In October 2015, she relapsed with her boyfriend as he introduced her to IV drugs that included dilaudid, heroin and fentanyl. By September 2016, she had to fight to go to sleep, fight to get up, and was stealing and lying to her family to feed her relapse into addiction. She was facing eviction and lost her job. On the same day the county sheriff posted the 24-hour eviction notice on her apartment door she received a call from a Miami detox/treatment center that offered a scholarship into their facility in an attempt to save her life. She was desperate and willing. However, after two months in treatment with her boyfriend, she relapsed shortly after a successful discharge. After sending her daughter to stay with family while she attempted treatment again, she and her boyfriend began shuffling from one couple’s halfway house to another, routinely being kicked out due to their continued use. Eventually, unable to stop, she found herself homeless, living out of her car. She overdosed multiple times and eventually wished that the next overdose would end her life, thus ending the seemingly non-ending miserable cycle. At that point, everything that meant anything to her had been stripped away.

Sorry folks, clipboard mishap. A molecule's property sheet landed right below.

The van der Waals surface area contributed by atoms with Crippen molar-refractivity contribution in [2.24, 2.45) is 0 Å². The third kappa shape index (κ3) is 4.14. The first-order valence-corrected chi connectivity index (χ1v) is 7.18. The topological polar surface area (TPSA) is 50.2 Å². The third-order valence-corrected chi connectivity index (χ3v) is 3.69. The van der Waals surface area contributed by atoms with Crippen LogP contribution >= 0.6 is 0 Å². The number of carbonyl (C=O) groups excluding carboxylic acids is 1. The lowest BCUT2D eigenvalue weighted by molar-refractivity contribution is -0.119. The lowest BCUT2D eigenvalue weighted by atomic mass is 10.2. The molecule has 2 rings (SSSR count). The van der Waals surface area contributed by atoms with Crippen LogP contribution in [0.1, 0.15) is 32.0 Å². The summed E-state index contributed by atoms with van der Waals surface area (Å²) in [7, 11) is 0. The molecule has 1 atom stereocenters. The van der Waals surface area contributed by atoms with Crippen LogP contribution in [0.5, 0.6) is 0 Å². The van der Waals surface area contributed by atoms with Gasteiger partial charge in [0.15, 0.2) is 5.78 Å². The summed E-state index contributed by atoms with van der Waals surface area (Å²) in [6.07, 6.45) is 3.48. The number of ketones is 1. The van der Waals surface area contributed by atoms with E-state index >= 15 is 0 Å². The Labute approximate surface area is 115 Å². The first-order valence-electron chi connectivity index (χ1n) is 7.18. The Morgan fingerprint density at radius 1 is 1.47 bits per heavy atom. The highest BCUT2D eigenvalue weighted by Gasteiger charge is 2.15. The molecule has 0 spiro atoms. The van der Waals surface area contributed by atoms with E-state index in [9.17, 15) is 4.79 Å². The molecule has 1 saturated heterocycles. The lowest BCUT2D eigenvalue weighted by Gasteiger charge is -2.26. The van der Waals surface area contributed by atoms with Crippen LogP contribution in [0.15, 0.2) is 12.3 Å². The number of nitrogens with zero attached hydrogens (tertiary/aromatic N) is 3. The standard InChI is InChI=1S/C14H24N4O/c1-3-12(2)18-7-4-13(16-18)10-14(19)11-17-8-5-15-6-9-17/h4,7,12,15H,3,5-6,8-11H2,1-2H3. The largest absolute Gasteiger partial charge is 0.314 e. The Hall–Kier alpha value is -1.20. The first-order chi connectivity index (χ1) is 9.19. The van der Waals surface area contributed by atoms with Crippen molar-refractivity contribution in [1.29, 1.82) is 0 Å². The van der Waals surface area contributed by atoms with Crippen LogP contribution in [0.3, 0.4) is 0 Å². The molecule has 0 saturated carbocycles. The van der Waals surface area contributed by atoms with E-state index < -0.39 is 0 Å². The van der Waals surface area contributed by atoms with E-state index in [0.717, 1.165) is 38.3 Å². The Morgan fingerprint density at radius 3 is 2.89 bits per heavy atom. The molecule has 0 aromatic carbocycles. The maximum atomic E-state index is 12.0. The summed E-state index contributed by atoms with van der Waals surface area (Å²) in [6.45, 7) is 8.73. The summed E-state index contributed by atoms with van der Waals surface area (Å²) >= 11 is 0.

On February 20, 2017 (a date that will forever be burned into her memory) she was faced with a life changing decision after her boyfriend was arrested. It was either reach out for help from her friends in the recovery fellowship or continue to be homeless and alone on the streets of south Florida. Fortunately, she surrendered and detoxed “cold turkey” with the help of a friend she had for several years in recovery. By the second day she was miserable, at the third day she was even worse, but by the fourth day she started to feel better. Once “clean” she checked into a halfway house. She secured a job as a restaurant waitress, started paying off her debts, and humbly started a “crusade to learn to love herself.” She has since regained her career as a bookkeeper, has been reunited with her daughter, and has moved into her own apartment.